Making five thousand phone calls this morning did put paid to my decision in a sort of a way. I could have done it if the people I had to phone started w*rk at a sensible hour (i.e. 7am, when it would have been most convenient for me to phone them) instead of waiting until 9. So I was faced with a decision – half an hour at the gym and half an hour at the spa, by the time I’d got myself organised and travelled to each place, or an hour and a half at one of them.? I will let you ponder at which one I went for.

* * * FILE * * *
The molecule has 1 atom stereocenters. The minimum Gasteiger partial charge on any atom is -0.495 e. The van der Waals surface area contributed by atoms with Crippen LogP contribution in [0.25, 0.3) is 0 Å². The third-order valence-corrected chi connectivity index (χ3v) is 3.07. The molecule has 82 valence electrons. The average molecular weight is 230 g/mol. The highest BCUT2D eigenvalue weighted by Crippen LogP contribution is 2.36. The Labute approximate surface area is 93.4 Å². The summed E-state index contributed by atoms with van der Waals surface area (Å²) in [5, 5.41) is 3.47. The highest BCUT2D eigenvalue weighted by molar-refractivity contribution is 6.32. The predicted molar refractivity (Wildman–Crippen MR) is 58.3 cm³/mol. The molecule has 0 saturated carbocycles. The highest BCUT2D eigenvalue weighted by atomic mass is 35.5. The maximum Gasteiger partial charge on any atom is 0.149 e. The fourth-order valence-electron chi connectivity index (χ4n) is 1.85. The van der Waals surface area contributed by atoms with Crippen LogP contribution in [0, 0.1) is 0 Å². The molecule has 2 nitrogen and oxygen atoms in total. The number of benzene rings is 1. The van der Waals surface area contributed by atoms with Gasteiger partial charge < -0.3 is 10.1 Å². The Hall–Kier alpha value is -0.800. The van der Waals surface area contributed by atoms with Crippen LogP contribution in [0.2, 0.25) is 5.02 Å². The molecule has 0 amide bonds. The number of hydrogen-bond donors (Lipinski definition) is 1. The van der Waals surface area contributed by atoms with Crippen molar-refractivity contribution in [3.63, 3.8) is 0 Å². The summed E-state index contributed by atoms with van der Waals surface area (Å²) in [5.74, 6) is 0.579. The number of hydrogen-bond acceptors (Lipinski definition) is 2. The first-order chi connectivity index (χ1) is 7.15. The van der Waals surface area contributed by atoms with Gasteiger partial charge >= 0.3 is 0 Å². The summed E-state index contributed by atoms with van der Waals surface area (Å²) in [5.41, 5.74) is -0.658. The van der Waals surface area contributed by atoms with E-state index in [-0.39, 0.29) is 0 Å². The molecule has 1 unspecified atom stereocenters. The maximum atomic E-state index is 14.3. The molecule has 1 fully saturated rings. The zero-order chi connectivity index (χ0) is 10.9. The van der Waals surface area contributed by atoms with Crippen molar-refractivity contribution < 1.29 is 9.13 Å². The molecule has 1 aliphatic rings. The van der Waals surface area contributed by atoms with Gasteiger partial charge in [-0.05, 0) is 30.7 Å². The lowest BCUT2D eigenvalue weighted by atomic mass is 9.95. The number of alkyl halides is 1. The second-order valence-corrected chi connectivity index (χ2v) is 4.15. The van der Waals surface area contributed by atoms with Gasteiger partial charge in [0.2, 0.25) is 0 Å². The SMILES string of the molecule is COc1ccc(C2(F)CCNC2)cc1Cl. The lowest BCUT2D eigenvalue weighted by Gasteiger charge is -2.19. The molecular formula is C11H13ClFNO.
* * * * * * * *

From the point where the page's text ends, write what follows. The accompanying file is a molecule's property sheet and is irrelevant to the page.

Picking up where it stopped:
As I lay on the sun lounger reading my book (as you do, in the gym, of course, while strenuously working those muscles) a rather nice gentleman came and chatted to me. Turned out he was the owner! I’m glad, when he asked me what I thought of the place, before telling me who he was, that I said mostly nice things. He pushed me to tell him my niggles so it was nice finally to get it off my chest that I HATE the changing rooms. They’re beautifully laid out and everything, but really inconvenient to get changed in! This was the first time I’ve actually taken my book and made a proper morning of it – it was so lovely. The sun was streaming in through the windows and, because the temperature in teh spa… er. gym… was so warm it felt like I was sunbathing on a summer’s day. A real treat.